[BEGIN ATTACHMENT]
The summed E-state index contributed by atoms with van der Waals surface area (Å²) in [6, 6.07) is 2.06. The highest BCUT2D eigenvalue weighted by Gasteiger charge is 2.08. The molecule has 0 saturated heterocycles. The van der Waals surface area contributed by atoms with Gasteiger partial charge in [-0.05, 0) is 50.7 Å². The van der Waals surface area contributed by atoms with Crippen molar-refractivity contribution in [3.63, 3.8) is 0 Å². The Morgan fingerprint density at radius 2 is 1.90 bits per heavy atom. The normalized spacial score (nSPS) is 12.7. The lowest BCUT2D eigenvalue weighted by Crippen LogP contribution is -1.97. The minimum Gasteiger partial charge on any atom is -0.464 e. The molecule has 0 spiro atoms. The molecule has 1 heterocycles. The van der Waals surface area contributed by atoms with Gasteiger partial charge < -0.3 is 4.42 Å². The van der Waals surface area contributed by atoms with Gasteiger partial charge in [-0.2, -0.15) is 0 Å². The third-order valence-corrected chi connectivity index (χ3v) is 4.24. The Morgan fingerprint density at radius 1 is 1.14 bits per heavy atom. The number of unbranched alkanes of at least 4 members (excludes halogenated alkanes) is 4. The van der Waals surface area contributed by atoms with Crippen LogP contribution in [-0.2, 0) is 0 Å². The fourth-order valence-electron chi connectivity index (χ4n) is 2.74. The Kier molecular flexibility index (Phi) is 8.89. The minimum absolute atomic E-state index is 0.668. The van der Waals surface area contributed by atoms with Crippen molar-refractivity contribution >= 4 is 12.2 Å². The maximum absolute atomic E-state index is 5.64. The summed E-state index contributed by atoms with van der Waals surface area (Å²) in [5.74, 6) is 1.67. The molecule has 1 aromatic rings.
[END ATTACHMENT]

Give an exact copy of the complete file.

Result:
The summed E-state index contributed by atoms with van der Waals surface area (Å²) in [6, 6.07) is 2.06. The highest BCUT2D eigenvalue weighted by Gasteiger charge is 2.08. The molecule has 0 saturated heterocycles. The van der Waals surface area contributed by atoms with Gasteiger partial charge in [-0.05, 0) is 50.7 Å². The van der Waals surface area contributed by atoms with Crippen molar-refractivity contribution in [3.63, 3.8) is 0 Å². The Morgan fingerprint density at radius 2 is 1.90 bits per heavy atom. The normalized spacial score (nSPS) is 12.7. The lowest BCUT2D eigenvalue weighted by Crippen LogP contribution is -1.97. The minimum Gasteiger partial charge on any atom is -0.464 e. The molecule has 0 spiro atoms. The molecule has 1 heterocycles. The van der Waals surface area contributed by atoms with Gasteiger partial charge < -0.3 is 4.42 Å². The van der Waals surface area contributed by atoms with Gasteiger partial charge in [-0.2, -0.15) is 0 Å². The third-order valence-corrected chi connectivity index (χ3v) is 4.24. The Morgan fingerprint density at radius 1 is 1.14 bits per heavy atom. The number of unbranched alkanes of at least 4 members (excludes halogenated alkanes) is 4. The van der Waals surface area contributed by atoms with Crippen LogP contribution in [-0.2, 0) is 0 Å². The fourth-order valence-electron chi connectivity index (χ4n) is 2.74. The Kier molecular flexibility index (Phi) is 8.89. The minimum absolute atomic E-state index is 0.668. The van der Waals surface area contributed by atoms with Crippen molar-refractivity contribution >= 4 is 12.2 Å². The maximum absolute atomic E-state index is 5.64. The summed E-state index contributed by atoms with van der Waals surface area (Å²) in [5.74, 6) is 1.67. The molecule has 1 aromatic rings.